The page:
The answer is yes; you can expect your previous visa information to be reviewed at the time that you turn in your EB-5 application. The Department of State, Bureau of Consular Affairs and USCIS now share data, so it is easier than ever for them to coordinate their efforts.
This fact is important to you as an EB-5 applicant because the information on the respective applications will be compared. This comparison is meant to ensure that all the information you submit is correct. Inconsistencies between the information provided on a previous visa application, such as income and employment history, and the information provided on your I-526, may create a question as to the truth of the documents you have submitted.
Consequences of Inconsistencies
The consequences of inconsistencies on visa applications depend on how important the misrepresented item is to your application. USCIS will also take into account the degree of inconsistency that the misrepresentations have—major misrepresentations will be looked on more harshly than minor exaggerations.
If visa applications are found to have inconsistencies, it is possible that USCIS will issue a Request for Evidence asking for an explanation of the inconsistency, or even a Notice of Intent to Deny. You will be given a full opportunity to respond and explain any apparent inconsistencies. Under the very worst of scenarios, misrepresentations can be grounds to make you permanently inadmissible to the United States.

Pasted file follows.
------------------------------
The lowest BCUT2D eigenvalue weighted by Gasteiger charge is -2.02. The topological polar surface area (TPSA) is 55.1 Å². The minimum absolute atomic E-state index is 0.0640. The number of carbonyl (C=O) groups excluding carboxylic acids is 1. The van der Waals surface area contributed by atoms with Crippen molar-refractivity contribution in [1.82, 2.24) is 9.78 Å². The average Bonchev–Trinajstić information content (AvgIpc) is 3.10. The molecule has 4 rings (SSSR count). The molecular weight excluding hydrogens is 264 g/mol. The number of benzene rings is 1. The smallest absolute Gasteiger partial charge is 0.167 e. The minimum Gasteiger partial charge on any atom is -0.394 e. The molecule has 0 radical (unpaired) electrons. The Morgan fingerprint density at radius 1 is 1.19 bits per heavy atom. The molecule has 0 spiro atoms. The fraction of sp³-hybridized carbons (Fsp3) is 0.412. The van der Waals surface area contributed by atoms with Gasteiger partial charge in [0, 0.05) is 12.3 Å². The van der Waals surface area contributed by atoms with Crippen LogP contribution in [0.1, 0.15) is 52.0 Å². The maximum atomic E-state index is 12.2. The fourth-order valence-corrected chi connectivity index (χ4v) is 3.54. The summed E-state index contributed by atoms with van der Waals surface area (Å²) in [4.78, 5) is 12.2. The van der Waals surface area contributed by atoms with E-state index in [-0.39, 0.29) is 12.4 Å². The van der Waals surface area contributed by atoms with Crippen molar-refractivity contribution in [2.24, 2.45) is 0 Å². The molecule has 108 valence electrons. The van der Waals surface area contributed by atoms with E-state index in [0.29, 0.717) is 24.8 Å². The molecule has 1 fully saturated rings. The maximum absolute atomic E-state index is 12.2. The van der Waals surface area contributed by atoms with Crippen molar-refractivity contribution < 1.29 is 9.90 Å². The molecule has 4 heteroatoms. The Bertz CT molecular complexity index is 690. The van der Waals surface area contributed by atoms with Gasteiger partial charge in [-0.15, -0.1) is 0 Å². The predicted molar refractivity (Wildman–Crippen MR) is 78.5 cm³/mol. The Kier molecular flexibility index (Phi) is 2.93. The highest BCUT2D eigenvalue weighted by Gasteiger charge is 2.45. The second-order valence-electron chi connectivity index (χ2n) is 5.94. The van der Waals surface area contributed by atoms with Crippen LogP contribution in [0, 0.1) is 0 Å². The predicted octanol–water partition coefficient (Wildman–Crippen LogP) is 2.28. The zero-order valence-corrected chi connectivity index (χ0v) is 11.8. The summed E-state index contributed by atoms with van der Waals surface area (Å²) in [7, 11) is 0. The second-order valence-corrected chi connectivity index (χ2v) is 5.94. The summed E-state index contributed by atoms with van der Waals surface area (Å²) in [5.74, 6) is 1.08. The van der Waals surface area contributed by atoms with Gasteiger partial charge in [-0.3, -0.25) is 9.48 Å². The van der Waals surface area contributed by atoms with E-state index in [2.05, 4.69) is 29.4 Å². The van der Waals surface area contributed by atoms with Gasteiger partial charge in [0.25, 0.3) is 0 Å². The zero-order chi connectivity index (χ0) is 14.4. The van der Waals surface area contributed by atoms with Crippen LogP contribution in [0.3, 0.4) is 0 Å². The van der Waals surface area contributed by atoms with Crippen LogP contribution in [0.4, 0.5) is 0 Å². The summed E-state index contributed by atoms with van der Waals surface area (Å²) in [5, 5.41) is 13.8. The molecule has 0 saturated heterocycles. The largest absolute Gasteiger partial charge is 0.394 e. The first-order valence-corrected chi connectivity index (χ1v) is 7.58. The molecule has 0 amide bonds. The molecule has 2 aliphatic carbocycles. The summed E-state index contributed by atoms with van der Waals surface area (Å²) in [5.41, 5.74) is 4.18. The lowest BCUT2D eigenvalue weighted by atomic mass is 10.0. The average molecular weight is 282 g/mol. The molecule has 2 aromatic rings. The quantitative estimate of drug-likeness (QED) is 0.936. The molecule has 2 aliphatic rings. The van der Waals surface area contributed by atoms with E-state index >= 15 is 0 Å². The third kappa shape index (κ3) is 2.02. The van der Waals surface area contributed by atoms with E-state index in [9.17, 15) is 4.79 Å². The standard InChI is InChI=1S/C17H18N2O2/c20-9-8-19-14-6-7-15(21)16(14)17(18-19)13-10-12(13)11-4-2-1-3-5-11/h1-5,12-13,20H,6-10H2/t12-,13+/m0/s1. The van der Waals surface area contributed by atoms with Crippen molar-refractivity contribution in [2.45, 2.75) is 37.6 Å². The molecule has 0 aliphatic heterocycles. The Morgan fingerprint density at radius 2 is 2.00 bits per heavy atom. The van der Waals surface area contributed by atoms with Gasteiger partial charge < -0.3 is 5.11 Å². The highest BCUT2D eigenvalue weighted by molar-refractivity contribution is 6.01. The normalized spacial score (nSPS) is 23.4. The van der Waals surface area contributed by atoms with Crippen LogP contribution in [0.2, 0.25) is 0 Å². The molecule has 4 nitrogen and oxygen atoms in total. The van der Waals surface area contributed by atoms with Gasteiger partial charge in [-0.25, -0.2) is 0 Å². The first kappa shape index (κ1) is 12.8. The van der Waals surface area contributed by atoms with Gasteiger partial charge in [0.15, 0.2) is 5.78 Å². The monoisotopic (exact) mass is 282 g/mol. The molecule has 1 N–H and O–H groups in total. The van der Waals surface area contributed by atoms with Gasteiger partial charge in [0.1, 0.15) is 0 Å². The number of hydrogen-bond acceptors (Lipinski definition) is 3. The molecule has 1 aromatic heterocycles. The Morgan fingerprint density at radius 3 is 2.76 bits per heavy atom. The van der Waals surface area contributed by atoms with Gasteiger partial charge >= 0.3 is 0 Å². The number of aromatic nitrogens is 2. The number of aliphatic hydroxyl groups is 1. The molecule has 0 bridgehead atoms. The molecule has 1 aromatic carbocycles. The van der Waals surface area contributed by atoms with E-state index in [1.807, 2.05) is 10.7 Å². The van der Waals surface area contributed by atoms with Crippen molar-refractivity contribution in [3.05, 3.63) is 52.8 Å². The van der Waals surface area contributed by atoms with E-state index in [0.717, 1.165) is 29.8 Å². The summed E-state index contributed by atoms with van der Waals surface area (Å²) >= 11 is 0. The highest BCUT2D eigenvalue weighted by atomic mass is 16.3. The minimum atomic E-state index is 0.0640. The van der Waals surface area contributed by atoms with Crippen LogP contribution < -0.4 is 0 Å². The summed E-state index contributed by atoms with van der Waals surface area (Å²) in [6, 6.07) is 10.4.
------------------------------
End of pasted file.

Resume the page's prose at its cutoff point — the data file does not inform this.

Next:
Applications Prepared by Third Parties
We understand that it is a common practice for a third party to assist you in your previous tourist visa application. If a third party completed your previous visa application and you find information on that application is incorrect, you will still most likely be held accountable for that error. If USCIS can show that you were aware of the actions taken on your behalf, then you can be held responsible. This can be shown through the applicant’s physical or electronic signature on USCIS or the Department of State documents. Always remember that when you sign an application with USCIS or the State Department, you can be held responsible for the contents of that document.
What You Should Do
Because your visa applications contain representations of your employment, work experience, education and training, you should keep copies of these documents. I recommend to my clients that they maintain a personal file of all documents and forms that are submitted to any branch of the United States government. This way, when it comes time to submit another visa application, you have the documents available for review.
Keeping adequate records and providing truthful information is of the utmost importance, as it can be critical to the success of your future visa applications. Don’t let a simple error harm your future. For help compiling your EB-5 application, call Jatoi & de Kirby, APC.